Barbara Cooper , adjunct clinical instructor in Steinhardt’s Department of Physical Therapy, teaches ‘Integumentary and Other Systems,’ which offers students an insight into the treatment of urinary incontinence in pelvic patients. A graduate of the Steinhardt School (BS ’79), Cooper currently serves as coordinator of women’s health services at Physical Therapy for Women in Trumbull, Connecticut. For the last four years, Cooper has studied thetreatment of blocked milk ducts in conjunction with Quinnipiac University, and recently completed a research study demonstrating the treatment’s efficacy.
How common is urinary incontinence? Are we having an epidemic?
Barbara Cooper: Urinary incontinence is surprisingly common. It is believed to affect 25 to 50% of women overall and 27% of men 60-85 years old. It can even affect young women who engage in vigorous activity such as athletes and women in the military. There are a number of risk factors that predispose women to this problem, which include age, obesity, smoking, pregnancy, as well as vaginal delivery. Because age is a risk factor, there are predictions that this problem could reach epidemic proportions as the population continues to mature. Happily, it is estimated that 80% of common bladder control problems can be improved or cured with appropriate physical therapy intervention. Although my office Physical Therapy for Women in Connecticut treats only women, there certainly are therapists who treat pelvic floor muscle dysfunction in men as well.
Are there any other problems associated with the pelvic floor?
Barbara Cooper: Absolutely! The pelvic floor is actually composed of layers of muscles. Just as a person can develop muscle weakness, spasms, and pain in any other muscle of the body, they can develop symptoms in these muscles as well. Therapists who specialize in treatment of pelvic floor dysfunction assess and treat all types of musculoskeletal issues in the pelvic floor.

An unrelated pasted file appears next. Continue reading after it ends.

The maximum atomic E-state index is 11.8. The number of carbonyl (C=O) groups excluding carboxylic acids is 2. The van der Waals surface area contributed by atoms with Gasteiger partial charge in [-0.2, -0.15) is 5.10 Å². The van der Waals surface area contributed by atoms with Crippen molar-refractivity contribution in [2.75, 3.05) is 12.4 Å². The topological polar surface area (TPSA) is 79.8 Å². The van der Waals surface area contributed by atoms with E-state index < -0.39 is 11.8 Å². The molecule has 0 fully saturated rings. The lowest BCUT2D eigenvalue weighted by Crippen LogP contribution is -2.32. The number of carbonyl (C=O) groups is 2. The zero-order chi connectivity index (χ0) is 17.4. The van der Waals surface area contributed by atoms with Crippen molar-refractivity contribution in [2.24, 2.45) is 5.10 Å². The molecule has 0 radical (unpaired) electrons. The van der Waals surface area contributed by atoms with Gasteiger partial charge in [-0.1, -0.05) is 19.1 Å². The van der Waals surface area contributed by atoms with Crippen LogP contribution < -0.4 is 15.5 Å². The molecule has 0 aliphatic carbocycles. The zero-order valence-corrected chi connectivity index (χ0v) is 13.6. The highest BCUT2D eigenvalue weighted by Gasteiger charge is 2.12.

How did you get into this line of work — was this something that grew out of your practice?
Barbara Cooper: My first interest was in orthopedics, especially the spine and sacroiliac region (lower back). When I started working at PT for Women, I learned how important the pelvic floor muscles are in relation to the spine, postural issues, and core stabilization. That led to my taking courses and focusing more on treating women with pelvic floor dysfunction. It’s very rewarding work because the patients are usually very well motivated and so happy to be able to receive help.
What kind of training do you give physical therapy students?
Barbara Cooper: At NYU, I give students a solid understanding of the anatomy and function of the pelvic floor muscles, as well as common types of dysfunction. My goal is to assure that the students understand the role the pelvic floor plays in core stabilization and its relationship to lower back pain and many other common problems. I want them to be cognizant of the pelvic floor whether they are working with the elderly or with young professional athletes. Finally, I teach students to know when it is appropriate to refer one of their patients to a physical therapist who specializes in pelvic floor dysfunction or to another medical professional for further work up.
Would you say this is a routine part of practice? What kind of treatment beyond Kegel exercises is there for incontinence?
Barbara Cooper: Working directly with the pelvic floor is not a routine part of practice for most physical therapists. It definitely goes beyond Kegel exercises and requires advanced training courses. For anyone searching for a physical therapist specializing in urinary incontinence, the American Physical Therapy Association (APTA) provides a list of pelvic therapists in each state. They also provide courses for any therapist who wants to learn more about the pelvic floor.
Lately we see advertisements for medication to treat urinary incontinence. What can treatment by a physical therapist offer that traditional intervention cannot?
Barbara Cooper: The medicine we see advertised generally targets only one specific type of incontinence, urge incontinence. Research actually indicates the best results for urge are generally achieved with the combination of medicine and physical therapy. Another common type of incontinence, stress incontinence, is usually due to muscle weakness; physical therapy directly addresses this weakness, which medicine can’t. Of course, physical therapy is a safe approach, with no danger of drug interaction or other negative side effects. Patients really appreciate this safe, natural and effective approach!